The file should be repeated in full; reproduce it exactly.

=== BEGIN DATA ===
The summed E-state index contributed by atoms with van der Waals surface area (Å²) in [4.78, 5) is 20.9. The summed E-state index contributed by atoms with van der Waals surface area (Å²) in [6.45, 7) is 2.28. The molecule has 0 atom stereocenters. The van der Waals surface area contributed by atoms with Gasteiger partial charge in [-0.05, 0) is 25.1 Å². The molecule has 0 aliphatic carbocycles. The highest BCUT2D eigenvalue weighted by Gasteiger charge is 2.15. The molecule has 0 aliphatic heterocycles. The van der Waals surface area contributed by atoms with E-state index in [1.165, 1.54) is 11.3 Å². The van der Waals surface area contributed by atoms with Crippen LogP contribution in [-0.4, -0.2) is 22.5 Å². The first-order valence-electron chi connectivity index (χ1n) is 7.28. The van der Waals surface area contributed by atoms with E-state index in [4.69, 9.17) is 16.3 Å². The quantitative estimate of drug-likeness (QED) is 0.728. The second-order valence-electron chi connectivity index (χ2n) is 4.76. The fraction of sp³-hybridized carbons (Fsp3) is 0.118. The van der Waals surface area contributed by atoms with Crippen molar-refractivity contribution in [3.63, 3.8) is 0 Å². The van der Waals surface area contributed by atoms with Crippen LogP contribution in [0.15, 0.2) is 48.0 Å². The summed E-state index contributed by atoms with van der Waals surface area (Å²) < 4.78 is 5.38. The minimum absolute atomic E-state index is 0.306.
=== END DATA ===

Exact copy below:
The summed E-state index contributed by atoms with van der Waals surface area (Å²) in [4.78, 5) is 20.9. The summed E-state index contributed by atoms with van der Waals surface area (Å²) in [6.45, 7) is 2.28. The molecule has 0 atom stereocenters. The van der Waals surface area contributed by atoms with Gasteiger partial charge in [-0.05, 0) is 25.1 Å². The molecule has 0 aliphatic carbocycles. The highest BCUT2D eigenvalue weighted by Gasteiger charge is 2.15. The molecule has 0 aliphatic heterocycles. The van der Waals surface area contributed by atoms with E-state index in [1.165, 1.54) is 11.3 Å². The van der Waals surface area contributed by atoms with Crippen LogP contribution in [-0.4, -0.2) is 22.5 Å². The first-order valence-electron chi connectivity index (χ1n) is 7.28. The van der Waals surface area contributed by atoms with E-state index in [4.69, 9.17) is 16.3 Å². The quantitative estimate of drug-likeness (QED) is 0.728. The second-order valence-electron chi connectivity index (χ2n) is 4.76. The fraction of sp³-hybridized carbons (Fsp3) is 0.118. The van der Waals surface area contributed by atoms with Crippen molar-refractivity contribution in [3.63, 3.8) is 0 Å². The van der Waals surface area contributed by atoms with Crippen LogP contribution in [0.15, 0.2) is 48.0 Å². The summed E-state index contributed by atoms with van der Waals surface area (Å²) < 4.78 is 5.38. The minimum absolute atomic E-state index is 0.306.